In a place like Ho Chi Minh City religion-based social organisations have been able to set up many “compassionate classes” with scholarships for poor students. They have also helped disabled children and children living in especially difficult situations.
Young volunteers from local parishes have taught catechism whilst more broadly Catholics have become involved in social and pastoral activities. In cooperation with parishes and international NGOs, many socially-valuable projects have been supported by lay Catholics.
In their own distinct way all of them have contributed to a mission of love and service to society. Their pastoral and educational action and our local Churches have thus been able to reduce for example family violence. This means that believers have a right and a duty to participate in building their families, communities and country.
At the present time even positive economic development has had its load of negative social consequences, Card Jean-Baptiste Phạm Minh Mẫn, archbishop of Saigon, said.
“Since the year 1975, Vietnam has had to overcome the consequences of long years of war, not merely at the material level but also at the human level: over one million injured soldiers, two million orphans, over five million handicapped persons and two million widows. At the same time, Vietnam has tried to break out its isolation in order to enter a global world and speed up its progress,” the cardinal said.
“In the last decade, with the transition from a centrally-planned economy to a market one, economic life has considerably developed. This development, however, has fallen short in terms of equality, integrity and stability. Such a development—plus an autocracy that is arrogant and lacks the necessary experience and preparation—has had many negative impacts on society: large-scale internal migration of millions of families and young people, a fast growing gap between the rich and the poor, a sharp decline in morality in favour of an individualistic and hedonistic way of life, and all kinds of social evils like lying, corruption, violence, abortion, divorce, prostitution, women and child trafficking, drug abuse and the HIV/AIDS epidemic. All these negative consequences have undermined basic values that sustained family life and its moral tradition and the nation’s cultural traditions. At the same time, they have contributed to a culture of death against a culture of life and a civilization of love which is the true path that can lead us to a life of abundance and everlasting happiness.”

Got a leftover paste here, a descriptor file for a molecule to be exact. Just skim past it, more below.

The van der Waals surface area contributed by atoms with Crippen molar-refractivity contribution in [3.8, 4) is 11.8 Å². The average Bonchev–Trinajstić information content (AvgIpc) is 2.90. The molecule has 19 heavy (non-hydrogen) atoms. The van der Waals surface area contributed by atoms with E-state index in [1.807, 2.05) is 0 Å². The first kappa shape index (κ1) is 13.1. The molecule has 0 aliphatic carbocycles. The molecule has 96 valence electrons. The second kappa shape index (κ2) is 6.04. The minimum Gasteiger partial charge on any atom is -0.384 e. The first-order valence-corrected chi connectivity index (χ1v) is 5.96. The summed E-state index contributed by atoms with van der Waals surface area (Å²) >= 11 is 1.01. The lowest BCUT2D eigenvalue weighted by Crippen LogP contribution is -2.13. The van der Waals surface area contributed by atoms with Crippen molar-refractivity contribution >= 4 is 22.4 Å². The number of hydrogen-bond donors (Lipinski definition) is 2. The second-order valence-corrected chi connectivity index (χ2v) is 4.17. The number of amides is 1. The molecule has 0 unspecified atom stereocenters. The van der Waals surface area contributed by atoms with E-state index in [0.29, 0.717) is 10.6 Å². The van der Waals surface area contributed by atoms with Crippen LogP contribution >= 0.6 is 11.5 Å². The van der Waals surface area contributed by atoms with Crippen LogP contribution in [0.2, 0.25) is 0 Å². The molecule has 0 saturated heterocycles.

“For historical and ideological reasons, Vietnamese authorities in the last few decades have had a negative attitude toward religion in general. This explains the difficulties and restrictions imposed on religious activities. After we began moving to a market economy, the situation improved. The Catholic Church is no longer viewed as a force opposed to the Communist government, but it is seen rather as an interlocutor with whom to build and develop the country. The January 25, 2007 meeting between Vietnam’s prime minister and the Pope was a sign announcing the good have expressed their good will to serve the people of Vietnam and people of God in Vietnam and protect their dignity. However, there are still a number of restrictions, especially with regards to the Church’s involvement in social fields such as education and health care.”
“The Compendium of the Social Teaching of the Church highlights the values that lay the foundation for a stable human community; these are truth and justice, brotherhood and solidarity, charity and peace in our local church.”
“Such values must become the standard for an overall education directed at people in all areas of life: family, school, society. Without such overall education, moral conscience could turn into something aberrant.”
“If human beings, who are endowed with basic rights and dignity, are not at the heart of balanced development, they could be turned into instruments for material production and the selfish ambitions of the powerful and wealthy in society”.